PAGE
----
Wednesday, February 14, 2007

Ethnic Issues And Science Fiction/Fantasy

Colleen at Chasing Ray recently did a post about an organization called Books2Prisoners that is trying to build libraries at some New Orleans juvenile facilities and needs book donations. (Middle-grade level and up, dealing with multi-cultural issues and characters.)

Colleen said, "I wanted to ask the Sci Fi and Fantasy reviewers in particular to dig deep on this effort - I think SFF titles are often overlooked for teen readers but can resonate the deepest, as many fans of the genre will attest. Ethnic issues are dealt with differently in SFF titles (when you are dealing with aliens or faeries, humans are just one more part of the mix, not the whole deal), and because of that, it is often SFF authors that children will remember the deepest and return to throughout their lives."

This got me thinking about the books I read as a Cybils scifi/fantasy nominating panelist. We received mostly fantasy nominations, and at first, I had trouble recalling any fantasy titles that I thought were particularly multi-cultural. Then I saw Sheila's post at Wands and Wizards on Avielle of Rhia and remembered that, yeah, that definitely involved a main character who is the product of two cultures. That reminded me of Ursula K. LeGuin's Voices, which involves one ethnic group invading another's country or kingdom. The Softwire, which was probably the only hard-core science fiction book nominated, was the story of humans interacting with aliens. Can an argument be made that many books involving humans interacting with alien races are multi-cultural? That they often are dealing metaphorically with human race issues? (Recall some of those heavy-handed episodes from classic Star Trek*)

I think Larklight by Philip Reeve does some take-offs on British imperialism, but you have to be familiar with nineteenth and early twentieth century British history to get them.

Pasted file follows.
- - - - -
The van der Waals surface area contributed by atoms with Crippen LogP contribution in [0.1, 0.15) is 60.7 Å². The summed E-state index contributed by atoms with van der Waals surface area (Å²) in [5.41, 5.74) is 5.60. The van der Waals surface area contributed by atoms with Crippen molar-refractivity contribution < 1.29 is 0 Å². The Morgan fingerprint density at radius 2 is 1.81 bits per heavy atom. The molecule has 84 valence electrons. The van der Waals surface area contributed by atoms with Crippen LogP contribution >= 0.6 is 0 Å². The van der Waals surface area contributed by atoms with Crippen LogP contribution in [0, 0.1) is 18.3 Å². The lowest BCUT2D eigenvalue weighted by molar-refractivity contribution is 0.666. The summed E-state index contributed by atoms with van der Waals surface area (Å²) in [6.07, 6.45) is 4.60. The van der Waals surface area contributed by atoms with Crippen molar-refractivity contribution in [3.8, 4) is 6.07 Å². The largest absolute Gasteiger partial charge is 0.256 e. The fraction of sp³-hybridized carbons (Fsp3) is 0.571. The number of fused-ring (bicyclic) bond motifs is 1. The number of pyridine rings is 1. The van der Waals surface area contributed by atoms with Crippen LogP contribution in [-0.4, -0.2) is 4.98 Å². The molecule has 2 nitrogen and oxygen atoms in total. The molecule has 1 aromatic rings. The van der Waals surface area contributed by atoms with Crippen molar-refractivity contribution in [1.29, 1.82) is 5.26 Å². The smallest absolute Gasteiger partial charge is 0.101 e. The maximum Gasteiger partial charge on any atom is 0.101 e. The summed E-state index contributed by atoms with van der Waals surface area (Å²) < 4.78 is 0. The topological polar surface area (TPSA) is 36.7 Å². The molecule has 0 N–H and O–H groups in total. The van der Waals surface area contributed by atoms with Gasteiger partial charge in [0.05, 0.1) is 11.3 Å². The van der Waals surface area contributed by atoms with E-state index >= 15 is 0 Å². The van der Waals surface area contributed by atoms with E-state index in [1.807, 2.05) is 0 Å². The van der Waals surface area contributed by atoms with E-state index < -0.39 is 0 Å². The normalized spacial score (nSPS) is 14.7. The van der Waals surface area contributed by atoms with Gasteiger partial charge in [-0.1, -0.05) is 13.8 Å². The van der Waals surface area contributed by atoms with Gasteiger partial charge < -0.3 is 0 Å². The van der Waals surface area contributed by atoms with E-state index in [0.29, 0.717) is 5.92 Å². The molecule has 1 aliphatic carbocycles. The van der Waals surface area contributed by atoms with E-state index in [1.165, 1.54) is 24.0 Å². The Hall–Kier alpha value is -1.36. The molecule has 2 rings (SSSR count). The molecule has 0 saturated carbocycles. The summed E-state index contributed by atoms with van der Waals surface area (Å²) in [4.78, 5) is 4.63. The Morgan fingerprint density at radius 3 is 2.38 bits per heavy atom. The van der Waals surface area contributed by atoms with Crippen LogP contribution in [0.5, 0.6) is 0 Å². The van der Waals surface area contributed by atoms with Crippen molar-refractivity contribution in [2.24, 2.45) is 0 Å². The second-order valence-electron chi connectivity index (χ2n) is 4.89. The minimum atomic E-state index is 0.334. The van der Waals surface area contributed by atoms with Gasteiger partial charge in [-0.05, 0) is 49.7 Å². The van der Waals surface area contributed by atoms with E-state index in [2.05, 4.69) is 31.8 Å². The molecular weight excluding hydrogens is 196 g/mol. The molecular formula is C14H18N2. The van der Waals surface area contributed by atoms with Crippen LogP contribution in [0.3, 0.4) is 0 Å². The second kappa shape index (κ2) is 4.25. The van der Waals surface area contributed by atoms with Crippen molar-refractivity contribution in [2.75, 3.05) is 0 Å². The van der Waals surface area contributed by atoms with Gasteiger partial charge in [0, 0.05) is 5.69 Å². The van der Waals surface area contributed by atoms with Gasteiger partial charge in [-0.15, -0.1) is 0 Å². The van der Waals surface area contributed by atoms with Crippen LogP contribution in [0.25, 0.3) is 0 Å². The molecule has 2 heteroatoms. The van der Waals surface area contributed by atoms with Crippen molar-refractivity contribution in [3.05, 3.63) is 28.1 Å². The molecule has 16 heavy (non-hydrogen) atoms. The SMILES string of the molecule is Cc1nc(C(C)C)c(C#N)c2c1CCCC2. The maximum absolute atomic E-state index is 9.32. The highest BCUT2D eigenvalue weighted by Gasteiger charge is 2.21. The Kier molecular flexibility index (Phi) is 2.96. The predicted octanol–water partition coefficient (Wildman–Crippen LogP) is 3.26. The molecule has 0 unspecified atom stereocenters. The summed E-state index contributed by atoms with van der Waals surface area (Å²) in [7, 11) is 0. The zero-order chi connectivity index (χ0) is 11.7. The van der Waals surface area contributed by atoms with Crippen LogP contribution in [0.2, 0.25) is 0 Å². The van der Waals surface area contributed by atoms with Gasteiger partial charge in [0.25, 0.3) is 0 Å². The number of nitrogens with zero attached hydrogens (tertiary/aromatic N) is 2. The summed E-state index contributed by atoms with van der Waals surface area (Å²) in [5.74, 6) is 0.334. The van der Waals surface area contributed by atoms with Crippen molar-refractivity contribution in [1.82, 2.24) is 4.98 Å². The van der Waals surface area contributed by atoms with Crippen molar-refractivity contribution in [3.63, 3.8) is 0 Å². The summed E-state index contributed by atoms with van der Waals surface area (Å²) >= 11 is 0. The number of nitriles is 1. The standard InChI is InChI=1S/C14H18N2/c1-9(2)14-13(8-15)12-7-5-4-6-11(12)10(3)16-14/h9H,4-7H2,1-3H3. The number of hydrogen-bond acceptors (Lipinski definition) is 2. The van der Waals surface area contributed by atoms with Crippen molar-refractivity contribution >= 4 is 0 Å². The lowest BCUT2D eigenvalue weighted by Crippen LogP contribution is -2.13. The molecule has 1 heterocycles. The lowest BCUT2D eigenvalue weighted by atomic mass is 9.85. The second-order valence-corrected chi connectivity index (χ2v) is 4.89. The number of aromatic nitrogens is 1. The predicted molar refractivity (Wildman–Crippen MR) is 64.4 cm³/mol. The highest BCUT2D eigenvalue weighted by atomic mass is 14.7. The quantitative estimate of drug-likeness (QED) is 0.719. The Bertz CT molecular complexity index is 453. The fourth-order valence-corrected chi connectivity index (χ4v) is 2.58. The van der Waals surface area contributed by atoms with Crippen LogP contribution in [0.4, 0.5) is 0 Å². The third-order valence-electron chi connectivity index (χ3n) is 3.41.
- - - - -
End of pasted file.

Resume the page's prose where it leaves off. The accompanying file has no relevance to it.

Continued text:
Can others think of science fiction and fantasy titles--Cybils nominees or not--that would fit Books2Prisoners criteria of dealing with multi-cultural themes and characters?

*I know. This is my second Star Trek reference in less than a week. I'm not making fun. I respect its place in popular culture. Plus, as I've mentioned before, I work with close to two hundred Star Trek novels shelved right behind me. It's not as if I can forget about it.


Civilguy said...

Star Trek episodes "...dealing metaphorically with human race issues...". As Spock would say "indeed". Many episodes delt with social issues that either could not or would not be raised or discussed on television at that time in our history. By having the stories deal with aliens, Star Trek was able to.

Gail Gauthier said...

Oh, true. I think some people more knowledgable about science fiction than I am might argue that science fiction did that for decades, anyway, not just on Star Trek. Some of the Star Trek episodes weren't very subtle, though. (You know you agree with me, civilguy.) My question these days is, can a lot of man interacting with alien culture stories be read as more subtle commentary on our own situations? The Softwire involved humans becoming indentured servants to members of an alien culture, which seemed to parallel historical events here on planet Earth.